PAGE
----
The easternmost islands of Finland are actually an autonomous region, with many islanders feeling more affinity with Sweden than with Finland, and Swedish being the main language. Either way, foreigners are assured a generous welcome. Åland is a popular summer destination for many people, but is less busy than the Swedish waters.
The largest chunk of land, Åland, is surrounded by around 6000 other islands, of which only about 300 are inhabited. There are many delightful harbours and anchorages, only a few of which we've yet discovered.
Mariehamn is the only major town in the area, and consequently the most popular spot. The western marina, close to the ferry berths, is the one most used by foreigners, as it is nearer to Sweden, but you can get woken up by the ferries at 3AM. The Eastern marina is more popular with locals, and is closer to the town, but from Sweden, requires a lengthy detour. Despite the efforts of the ferry companies (who mainly put in at Mariehamn to gain duty-free status) the town retains a good deal of its charm. Mariehamn hosts a Jazz festival in July.
A few miles behind Mariehamn, in the centre of Åland, lies the Lumparn, a 10 mile square sheet of hazard-free water almost completely surrounded by land. To get to it from Mariehamn means traversing the short Lemstroms Canal. The canal is spanned by a lifting bridge which opens hourly. Its a strange sensation crossing the Lumparn, knowing that you can sail without worrying about rocks for a bit. Reputedly created by a meteorite, it is bordered on the east by the delightfully named Lumparland.
To the northeast of the Lumparn is Bomarsund, a strategically important cut on the shores of which lie the ruins of a fortress, planned by the Russians to be a major outpost. The fortress took ages to build and was then overrun in a few days by the British. Nowadays it is a protected monument.
The guest harbour is at the southern end of a high-sided fjord (Notvik). When you enter the fjord, high on the hill are the remains of the fort, with the guns poking ominously out at you. A couple of times a year the island hosts a Russian festival, with local crafts and entertainments. When were were there they put on an outdoor play with a rather riskè plot. The 'Russian' balalaika group hailed from Stockholm...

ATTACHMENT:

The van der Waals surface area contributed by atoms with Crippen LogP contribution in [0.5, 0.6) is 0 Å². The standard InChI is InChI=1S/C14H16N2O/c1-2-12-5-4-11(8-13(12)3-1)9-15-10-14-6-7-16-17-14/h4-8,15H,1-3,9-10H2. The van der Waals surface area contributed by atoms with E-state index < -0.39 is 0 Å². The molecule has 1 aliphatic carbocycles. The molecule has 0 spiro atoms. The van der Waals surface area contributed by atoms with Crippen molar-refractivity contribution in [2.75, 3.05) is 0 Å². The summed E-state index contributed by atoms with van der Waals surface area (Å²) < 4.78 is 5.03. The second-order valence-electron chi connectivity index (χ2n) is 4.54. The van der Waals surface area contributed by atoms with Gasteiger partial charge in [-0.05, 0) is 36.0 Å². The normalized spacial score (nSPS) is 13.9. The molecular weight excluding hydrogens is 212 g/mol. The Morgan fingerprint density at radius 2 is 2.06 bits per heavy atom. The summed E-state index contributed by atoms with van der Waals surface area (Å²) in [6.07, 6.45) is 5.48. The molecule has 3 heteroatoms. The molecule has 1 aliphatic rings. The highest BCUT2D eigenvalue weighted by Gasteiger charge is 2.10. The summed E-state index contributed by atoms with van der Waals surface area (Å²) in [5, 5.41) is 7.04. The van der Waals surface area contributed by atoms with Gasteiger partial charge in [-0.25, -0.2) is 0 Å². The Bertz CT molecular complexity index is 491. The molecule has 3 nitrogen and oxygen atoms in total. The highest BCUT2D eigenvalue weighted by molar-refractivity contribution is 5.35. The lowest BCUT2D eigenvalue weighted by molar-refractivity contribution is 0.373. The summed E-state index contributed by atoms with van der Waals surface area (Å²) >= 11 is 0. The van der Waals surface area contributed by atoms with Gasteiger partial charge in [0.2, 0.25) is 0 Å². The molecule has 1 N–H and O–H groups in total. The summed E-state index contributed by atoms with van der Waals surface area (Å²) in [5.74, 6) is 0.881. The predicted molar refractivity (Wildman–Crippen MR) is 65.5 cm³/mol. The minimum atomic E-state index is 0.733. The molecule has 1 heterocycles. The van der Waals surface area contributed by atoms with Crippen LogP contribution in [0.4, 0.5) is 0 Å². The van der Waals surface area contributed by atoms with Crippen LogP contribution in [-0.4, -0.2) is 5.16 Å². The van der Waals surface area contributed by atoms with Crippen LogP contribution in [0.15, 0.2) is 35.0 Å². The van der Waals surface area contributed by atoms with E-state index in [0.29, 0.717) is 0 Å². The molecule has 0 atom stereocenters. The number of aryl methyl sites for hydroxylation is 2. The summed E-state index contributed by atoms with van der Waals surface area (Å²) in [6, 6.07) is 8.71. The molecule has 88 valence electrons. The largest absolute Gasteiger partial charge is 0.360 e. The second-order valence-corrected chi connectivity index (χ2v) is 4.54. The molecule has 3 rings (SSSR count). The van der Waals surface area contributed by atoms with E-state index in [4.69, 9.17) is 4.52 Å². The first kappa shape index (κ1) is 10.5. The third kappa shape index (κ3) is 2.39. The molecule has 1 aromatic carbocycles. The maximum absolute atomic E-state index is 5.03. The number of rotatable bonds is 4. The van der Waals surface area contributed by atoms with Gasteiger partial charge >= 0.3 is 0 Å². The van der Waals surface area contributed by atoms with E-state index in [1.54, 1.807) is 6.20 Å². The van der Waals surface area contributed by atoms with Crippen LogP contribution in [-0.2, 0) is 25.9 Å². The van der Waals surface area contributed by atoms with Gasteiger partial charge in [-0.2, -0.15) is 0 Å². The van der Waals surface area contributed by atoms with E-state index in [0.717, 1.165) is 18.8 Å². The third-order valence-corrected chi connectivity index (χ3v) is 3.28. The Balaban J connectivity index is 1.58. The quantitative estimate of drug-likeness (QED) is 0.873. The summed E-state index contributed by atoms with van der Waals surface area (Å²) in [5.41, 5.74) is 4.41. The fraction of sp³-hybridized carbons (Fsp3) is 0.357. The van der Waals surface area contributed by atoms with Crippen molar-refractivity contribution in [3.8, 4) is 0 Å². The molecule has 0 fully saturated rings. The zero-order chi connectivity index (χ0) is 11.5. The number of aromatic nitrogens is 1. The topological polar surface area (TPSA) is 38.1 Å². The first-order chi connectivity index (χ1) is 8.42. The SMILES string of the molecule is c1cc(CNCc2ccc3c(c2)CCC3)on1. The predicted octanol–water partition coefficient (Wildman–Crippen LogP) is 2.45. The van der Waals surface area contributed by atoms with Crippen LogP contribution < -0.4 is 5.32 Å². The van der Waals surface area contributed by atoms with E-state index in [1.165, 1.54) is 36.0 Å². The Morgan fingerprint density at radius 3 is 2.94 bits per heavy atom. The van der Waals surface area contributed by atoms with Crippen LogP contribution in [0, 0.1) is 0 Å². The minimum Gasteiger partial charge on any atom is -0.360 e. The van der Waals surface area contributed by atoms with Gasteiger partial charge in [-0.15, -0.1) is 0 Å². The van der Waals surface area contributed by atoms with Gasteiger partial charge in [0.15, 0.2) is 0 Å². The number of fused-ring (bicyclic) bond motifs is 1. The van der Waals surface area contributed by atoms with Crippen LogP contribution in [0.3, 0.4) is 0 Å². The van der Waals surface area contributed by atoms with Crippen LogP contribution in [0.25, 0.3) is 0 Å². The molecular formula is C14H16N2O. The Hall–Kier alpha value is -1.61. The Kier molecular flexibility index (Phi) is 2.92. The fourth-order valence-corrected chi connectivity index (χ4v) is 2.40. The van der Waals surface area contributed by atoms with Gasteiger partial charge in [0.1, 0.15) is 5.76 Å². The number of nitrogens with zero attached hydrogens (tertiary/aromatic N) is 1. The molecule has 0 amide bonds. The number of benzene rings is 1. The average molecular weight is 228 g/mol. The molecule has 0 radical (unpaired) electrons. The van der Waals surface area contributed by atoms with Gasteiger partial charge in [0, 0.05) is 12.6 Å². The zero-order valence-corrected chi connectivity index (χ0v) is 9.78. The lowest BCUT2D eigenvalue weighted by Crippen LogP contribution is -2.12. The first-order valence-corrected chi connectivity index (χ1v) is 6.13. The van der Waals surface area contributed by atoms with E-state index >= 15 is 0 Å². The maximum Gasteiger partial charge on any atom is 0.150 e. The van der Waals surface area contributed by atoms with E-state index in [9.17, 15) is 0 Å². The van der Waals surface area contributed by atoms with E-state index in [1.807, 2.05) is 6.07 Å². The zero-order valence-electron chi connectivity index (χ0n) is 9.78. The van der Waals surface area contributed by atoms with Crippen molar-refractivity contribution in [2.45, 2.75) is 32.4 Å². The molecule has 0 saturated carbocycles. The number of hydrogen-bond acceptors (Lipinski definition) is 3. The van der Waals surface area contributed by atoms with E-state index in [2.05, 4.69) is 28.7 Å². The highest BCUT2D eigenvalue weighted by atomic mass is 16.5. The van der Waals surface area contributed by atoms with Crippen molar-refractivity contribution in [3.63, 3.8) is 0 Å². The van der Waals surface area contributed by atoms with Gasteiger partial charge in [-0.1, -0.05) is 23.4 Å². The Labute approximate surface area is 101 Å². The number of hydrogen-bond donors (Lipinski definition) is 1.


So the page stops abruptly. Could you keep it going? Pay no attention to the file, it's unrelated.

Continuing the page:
The bridge over Bomarsund is fixed at 2.5m, so most boats transit Prästosundet to the east.
This old viking harbour is a popular spot, as its on the main drag from Stockholm to Helsinki, and is closer to Sweden than Mariehamn is anyway. Its run by a charming couple, who will provide an up to date weather forecast and freshly baked rolls before you get up in the morning. There is a small museum on the island celebrating the old pilot station, but many people make for Rödhamn because of the wood burning sauna.
Because of its strategic spot, the harbour can get busy, but there is usually room to anchor in the bay, or the bay opposite. There is no water or electricity.
Degerby is a small village on the main route towards the Finnish mainland. There are two marinas, with the southern one being larger and more accessible but rather open to northerly blows. Nearby is a good restaurant. The showers are actually in a new swimming pool complex, the facilities of which are available. There is one supermarket and a bank a short walk away.
At the far south eastern extremity of the area is the island of Kökar. There are three marinas. Probably the best is Helsö, to the north of the island. Sandvik, further south is associated with the local camping site and is closer to the center of the island. Locals prefer Karlby in the center of the island, but this is an advanced topic as the route is winding and tricky. If you don't fancy that, local boat trips will take you from either of the other marinas. A major attraction is Källskär, to the south of the the main island. The boat trip out to the island is said to be the best experience in the region.